The 351 Books of Irma Arcuri by David Bajo

Silent implies that there is something to say. Quiet implies completion.

I need to make you feel how I feel. All the time. I need to show you how I feel about everyone who matters to me. All the time. Don’t you ever feel like that about somebody? That they will slip away because you choose, just for a moment in your life, to delay, or to wait, or to pursue another direction, one you feel more ready to follow?

A tautochrone or isochrone curve is the curve for which the time taken by an object sliding without friction in uniform gravity to its lowest point is independent of its starting point. The curve is a cycloid, and the time is equal to p times the square root of the radius over the acceleration of gravity.

The most fascinating thing about friendship, Irma said to him as she sat naked on a squeaky iron bed in Patzcuaro and smoked a crooked black cheroot, is how it advances even though it is seemingly constructed out of nothing more than repetition. Take us, for instance. You and me, Pip. You are my best friend. My very best friend, whether we are fucking or not, whether you are married or not. Yet basically we do the same things, say the same things, over and over. How does that repetition achieve advance?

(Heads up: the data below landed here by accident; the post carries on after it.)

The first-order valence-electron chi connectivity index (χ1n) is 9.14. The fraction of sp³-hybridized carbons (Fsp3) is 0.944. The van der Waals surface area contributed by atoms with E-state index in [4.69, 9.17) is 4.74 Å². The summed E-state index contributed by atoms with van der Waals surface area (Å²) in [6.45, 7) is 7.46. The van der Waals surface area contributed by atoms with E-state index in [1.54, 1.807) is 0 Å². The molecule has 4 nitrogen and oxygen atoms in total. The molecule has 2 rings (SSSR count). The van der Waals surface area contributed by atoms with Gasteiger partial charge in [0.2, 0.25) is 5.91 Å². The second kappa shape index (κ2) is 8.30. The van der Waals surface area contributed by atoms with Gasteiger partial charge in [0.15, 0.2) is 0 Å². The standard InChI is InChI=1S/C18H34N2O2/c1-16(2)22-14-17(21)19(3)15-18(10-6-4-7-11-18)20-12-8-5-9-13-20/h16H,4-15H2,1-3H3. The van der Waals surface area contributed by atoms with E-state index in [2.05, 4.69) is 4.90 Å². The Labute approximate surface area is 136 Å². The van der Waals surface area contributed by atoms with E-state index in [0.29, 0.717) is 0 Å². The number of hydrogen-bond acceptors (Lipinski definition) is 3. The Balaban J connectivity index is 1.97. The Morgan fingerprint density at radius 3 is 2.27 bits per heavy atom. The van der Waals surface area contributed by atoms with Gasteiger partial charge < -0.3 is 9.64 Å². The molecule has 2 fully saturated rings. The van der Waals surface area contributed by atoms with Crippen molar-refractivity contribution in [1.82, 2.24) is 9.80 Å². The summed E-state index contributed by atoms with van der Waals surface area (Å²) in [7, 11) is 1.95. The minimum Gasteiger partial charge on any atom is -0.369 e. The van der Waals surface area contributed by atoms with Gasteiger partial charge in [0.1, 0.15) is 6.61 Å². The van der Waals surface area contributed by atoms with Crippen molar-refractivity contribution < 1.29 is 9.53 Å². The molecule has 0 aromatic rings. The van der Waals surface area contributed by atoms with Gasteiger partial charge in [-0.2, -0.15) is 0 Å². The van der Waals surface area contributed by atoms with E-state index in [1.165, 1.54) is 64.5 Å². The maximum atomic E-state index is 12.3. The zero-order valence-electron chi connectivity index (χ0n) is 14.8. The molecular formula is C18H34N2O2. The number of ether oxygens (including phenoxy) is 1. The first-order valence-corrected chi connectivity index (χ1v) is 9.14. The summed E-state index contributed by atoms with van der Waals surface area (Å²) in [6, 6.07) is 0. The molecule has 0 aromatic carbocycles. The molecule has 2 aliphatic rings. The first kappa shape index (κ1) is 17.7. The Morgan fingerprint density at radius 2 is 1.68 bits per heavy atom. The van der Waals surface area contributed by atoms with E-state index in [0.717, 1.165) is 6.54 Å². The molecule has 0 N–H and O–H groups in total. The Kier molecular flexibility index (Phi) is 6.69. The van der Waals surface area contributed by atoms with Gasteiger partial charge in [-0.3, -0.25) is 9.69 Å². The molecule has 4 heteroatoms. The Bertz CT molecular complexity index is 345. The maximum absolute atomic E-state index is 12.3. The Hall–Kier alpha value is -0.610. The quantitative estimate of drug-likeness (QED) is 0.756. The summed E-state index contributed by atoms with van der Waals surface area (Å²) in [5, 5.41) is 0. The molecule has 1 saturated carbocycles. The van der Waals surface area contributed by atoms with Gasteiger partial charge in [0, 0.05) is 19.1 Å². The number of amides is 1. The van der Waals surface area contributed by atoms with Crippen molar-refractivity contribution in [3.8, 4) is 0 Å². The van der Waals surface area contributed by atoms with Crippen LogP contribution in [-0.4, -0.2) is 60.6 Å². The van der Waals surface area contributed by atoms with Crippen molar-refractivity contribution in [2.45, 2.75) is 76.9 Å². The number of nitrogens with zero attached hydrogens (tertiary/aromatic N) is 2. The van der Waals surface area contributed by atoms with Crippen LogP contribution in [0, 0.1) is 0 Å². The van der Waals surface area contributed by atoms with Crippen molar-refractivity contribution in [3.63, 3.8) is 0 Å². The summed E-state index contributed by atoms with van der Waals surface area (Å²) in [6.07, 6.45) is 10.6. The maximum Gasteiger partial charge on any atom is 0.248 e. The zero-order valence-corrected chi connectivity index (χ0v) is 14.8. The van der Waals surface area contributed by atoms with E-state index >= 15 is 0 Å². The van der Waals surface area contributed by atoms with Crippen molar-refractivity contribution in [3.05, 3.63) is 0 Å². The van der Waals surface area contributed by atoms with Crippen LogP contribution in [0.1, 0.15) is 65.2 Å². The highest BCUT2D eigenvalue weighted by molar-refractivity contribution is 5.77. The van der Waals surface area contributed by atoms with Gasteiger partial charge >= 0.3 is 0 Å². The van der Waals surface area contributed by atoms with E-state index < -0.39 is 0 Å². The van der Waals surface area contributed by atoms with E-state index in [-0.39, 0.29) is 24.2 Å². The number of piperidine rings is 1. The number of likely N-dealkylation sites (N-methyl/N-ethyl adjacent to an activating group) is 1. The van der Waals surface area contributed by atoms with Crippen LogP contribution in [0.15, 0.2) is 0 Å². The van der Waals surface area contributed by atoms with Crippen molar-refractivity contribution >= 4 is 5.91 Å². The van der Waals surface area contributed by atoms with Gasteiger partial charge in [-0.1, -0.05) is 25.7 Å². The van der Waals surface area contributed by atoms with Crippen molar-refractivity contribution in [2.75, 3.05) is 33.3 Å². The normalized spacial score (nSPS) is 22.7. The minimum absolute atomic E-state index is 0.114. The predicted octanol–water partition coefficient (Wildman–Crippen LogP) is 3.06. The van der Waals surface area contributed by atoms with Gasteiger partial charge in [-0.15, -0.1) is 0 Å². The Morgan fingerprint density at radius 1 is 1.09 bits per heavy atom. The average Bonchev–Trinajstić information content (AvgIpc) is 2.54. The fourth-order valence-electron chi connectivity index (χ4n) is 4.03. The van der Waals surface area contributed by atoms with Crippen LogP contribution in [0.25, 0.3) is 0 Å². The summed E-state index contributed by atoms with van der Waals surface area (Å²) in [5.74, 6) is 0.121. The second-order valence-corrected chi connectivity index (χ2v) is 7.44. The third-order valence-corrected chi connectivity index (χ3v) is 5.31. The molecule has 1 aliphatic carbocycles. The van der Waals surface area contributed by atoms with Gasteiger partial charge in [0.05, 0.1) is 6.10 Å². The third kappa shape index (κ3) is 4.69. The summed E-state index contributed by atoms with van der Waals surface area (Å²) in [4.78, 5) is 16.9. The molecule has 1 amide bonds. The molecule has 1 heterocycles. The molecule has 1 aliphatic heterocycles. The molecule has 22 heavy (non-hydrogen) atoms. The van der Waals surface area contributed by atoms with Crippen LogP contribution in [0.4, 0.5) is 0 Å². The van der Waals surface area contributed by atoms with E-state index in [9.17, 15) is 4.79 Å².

Through the accumulation of slight variations, he answered. Over time. Ah! She said, forgetting she was naked and sliding to the edge of the bed, where she braced her arms and dangled her feet. Ah. For once my math is faster than yours. Time is a factor, it always is. But resonation is a much more significant factor. How those resonations play off subsequent events in a person’s, a friend’s, life. Regardless of the presence of the other friend.

She bounced slightly on the bed. Follow? She put down the cigar, dusted the ashes from her breasts, and opened her hands towards him. We do or say something we’ve done several times before in our friendship. You notice or do not notice a slight variation. You carry that variation, noticed or unnoticed, around until it resonates against or with something you hear or sense or experience. That resonation then affects both the immediate experience and the friendship. Yes?

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